Humans See Color Yellow Differently In Summer And Winter

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In a surprising development, if you look at a yellow vase on your mantle in June, you will see a slightly more greenish yellow vase than you did when you looked at it six months before in January. That right, the latest research indicates that human color perception changes with the seasons, or perhaps more accurately, human visions adapts to the changing seasons.

Lauren Welbourne, lead author of the new study elucidating this discovery notes: “It’s a bit like changing the color balance on your TV.”

The new research on the color yellow was published in Current Biology on August 3rd.

More on human seasonal perception of the color yellow

For background, keep in mind that yellow is one of four “unique hues” seen with human vision, together with blue, green, and red. This results in these colors being perceived by the eye as ‘pure’ colors that are not mixed with any other colors.

Yellow is, however, perhaps the most unique of the ‘unique’ colors. Unlike other colors, the large majority of people agree on what ‘real’ yellow looks like, despite individual differences in visual perception.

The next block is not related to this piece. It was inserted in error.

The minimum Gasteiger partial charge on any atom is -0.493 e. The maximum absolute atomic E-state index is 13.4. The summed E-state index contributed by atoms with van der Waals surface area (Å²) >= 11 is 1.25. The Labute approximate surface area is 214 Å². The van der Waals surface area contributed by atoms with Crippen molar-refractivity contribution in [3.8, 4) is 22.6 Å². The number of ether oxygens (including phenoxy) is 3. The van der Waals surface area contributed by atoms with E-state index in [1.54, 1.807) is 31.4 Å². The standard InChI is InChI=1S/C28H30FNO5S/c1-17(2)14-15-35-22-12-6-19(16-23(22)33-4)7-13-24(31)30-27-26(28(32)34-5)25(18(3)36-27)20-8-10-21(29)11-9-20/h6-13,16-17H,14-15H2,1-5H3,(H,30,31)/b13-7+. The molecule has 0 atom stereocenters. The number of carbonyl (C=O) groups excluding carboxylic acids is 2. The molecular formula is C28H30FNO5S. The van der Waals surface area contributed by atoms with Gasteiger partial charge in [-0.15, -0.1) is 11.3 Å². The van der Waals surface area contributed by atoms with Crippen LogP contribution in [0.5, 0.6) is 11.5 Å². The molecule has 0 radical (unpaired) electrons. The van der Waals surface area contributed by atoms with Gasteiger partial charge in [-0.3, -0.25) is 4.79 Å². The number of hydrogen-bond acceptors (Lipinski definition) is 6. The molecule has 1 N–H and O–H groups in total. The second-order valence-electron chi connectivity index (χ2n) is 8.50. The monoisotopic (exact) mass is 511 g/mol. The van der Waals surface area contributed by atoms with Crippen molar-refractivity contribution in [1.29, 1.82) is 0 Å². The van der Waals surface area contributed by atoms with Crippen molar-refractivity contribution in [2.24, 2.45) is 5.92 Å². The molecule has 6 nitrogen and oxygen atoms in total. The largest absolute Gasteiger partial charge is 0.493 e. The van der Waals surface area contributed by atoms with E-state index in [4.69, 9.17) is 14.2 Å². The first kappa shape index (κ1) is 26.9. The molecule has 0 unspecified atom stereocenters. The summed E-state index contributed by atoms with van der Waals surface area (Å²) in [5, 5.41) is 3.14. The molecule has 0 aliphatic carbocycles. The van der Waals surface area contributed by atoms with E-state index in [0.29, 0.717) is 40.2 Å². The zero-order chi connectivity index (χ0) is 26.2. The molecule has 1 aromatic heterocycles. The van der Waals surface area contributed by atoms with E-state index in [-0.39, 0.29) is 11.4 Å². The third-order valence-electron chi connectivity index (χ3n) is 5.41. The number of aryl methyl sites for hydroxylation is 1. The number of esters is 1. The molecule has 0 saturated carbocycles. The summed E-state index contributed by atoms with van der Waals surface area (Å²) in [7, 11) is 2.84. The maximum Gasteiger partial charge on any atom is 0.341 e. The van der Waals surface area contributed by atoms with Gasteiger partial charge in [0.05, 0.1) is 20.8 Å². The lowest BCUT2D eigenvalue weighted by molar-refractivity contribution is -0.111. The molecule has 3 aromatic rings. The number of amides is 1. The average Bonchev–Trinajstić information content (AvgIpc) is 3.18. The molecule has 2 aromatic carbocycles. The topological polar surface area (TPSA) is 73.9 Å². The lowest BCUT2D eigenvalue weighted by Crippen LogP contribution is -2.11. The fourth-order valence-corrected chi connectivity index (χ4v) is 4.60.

This difficult to understand phenomenon led Welbourne and the other researchers to wonder if color yellow being seen as the same by so many people was caused by environmental reasons rather than physiological reasons.

The study asked 67 men and women in the UK to judge when a colored light had reached ‘unique yellow’ in June and in January, and the results of the research  “found a significant seasonal change in (unique yellow) settings.”

“What we are finding is that between seasons our vision adapts to changes in environment,” Welbourne said in a press release.

She went on to say she believes that human visual systems naturally try to balance how we perceive color as the colors around us change seasonally.

“In York (U.K.), you typically have grey, dull winters and then in summer you have greenery everywhere. Our vision compensates for those changes and that, surprisingly, changes what we think ‘yellow’ looks like,” she explained.

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